The bust represents the Greek hero Herakles (Roman Hercules). Pentelic marble (?); some restoration. The head closely resembles that of the 'Herakles Farnese'. The Farnese statue was a Roman copy after a bronze original by the renowned late classical Greek sculptor Lysippos.
Jenkins & Sloan 1996
This impressive head of Hercules, set on a modern bust, was presented to the Museum by Sir William in 1776. It was restored in Rome, probably under the supervision of Gavin Hamilton, on the model of the celebrated Hercules Farnese. This was itself in Rome until 1787, when the Farnese collection was transferred to Naples. Sir William owned a statuette copied in white marble from the Farnese Hercules, said to be by Pisano. This was brought back to England at the end of Hamilton's stay in Naples and sold subsequently.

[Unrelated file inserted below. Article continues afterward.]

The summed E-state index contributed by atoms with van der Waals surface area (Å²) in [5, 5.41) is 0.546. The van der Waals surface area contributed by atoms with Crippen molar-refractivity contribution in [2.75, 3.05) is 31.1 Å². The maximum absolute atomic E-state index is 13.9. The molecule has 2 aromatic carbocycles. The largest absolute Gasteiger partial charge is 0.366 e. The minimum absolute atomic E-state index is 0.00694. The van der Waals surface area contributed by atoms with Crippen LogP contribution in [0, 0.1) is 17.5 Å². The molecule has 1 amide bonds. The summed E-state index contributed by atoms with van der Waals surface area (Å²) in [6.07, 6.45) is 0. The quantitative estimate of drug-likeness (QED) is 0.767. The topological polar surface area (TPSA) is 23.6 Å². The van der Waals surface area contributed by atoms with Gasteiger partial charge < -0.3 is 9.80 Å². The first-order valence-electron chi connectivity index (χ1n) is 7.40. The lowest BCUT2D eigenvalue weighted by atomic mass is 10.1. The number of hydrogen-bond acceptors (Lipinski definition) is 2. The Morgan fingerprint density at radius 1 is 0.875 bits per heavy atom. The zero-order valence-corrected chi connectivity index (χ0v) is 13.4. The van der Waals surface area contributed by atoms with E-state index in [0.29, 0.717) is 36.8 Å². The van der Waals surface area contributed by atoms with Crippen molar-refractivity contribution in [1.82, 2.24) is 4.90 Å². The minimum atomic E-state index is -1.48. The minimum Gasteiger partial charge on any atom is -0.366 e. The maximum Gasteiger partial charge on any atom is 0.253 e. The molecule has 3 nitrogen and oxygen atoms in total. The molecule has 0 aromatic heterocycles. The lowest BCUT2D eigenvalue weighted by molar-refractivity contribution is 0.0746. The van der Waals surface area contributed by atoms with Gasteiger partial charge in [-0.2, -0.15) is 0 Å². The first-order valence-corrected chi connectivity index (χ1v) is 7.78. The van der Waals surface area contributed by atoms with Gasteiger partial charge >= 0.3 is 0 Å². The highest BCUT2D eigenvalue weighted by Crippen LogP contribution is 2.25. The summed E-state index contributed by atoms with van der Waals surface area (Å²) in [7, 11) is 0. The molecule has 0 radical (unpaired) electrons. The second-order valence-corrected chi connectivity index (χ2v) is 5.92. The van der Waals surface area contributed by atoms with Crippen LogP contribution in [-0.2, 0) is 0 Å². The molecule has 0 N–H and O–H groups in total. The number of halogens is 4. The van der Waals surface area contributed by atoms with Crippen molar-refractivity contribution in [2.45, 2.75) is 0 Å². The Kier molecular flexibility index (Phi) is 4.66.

Sir William was anxious that his gift should be well displayed in the Museum. On 2 January 1776 he wrote to Charles Greville from Caserta: 'Do let the Hercules bust be well placed, Hamilton [Gavin] declares the head is better than that of the Farnese.' In the Museum, during Hamilton's lifetime, the bust was displayed on the Capri altar (Jenkins & Sloan 1996, no. 130a) at the top of the great staircase in old Montagu House. The pedestal support was designed by Joseph Nollekens.
LITERATURE: British Museum Archives, CM, 1784, pp. 1855, 1888; Morrison, no. 61; d'Hancarville, MS Catalogue, i, pp. 5-6; Ramage, 1989a, p. 705, n. 18; Ramage, 1990a, pp. 477-8; Moreno, p. 359.
Bust repaired by Joseph Nollekens.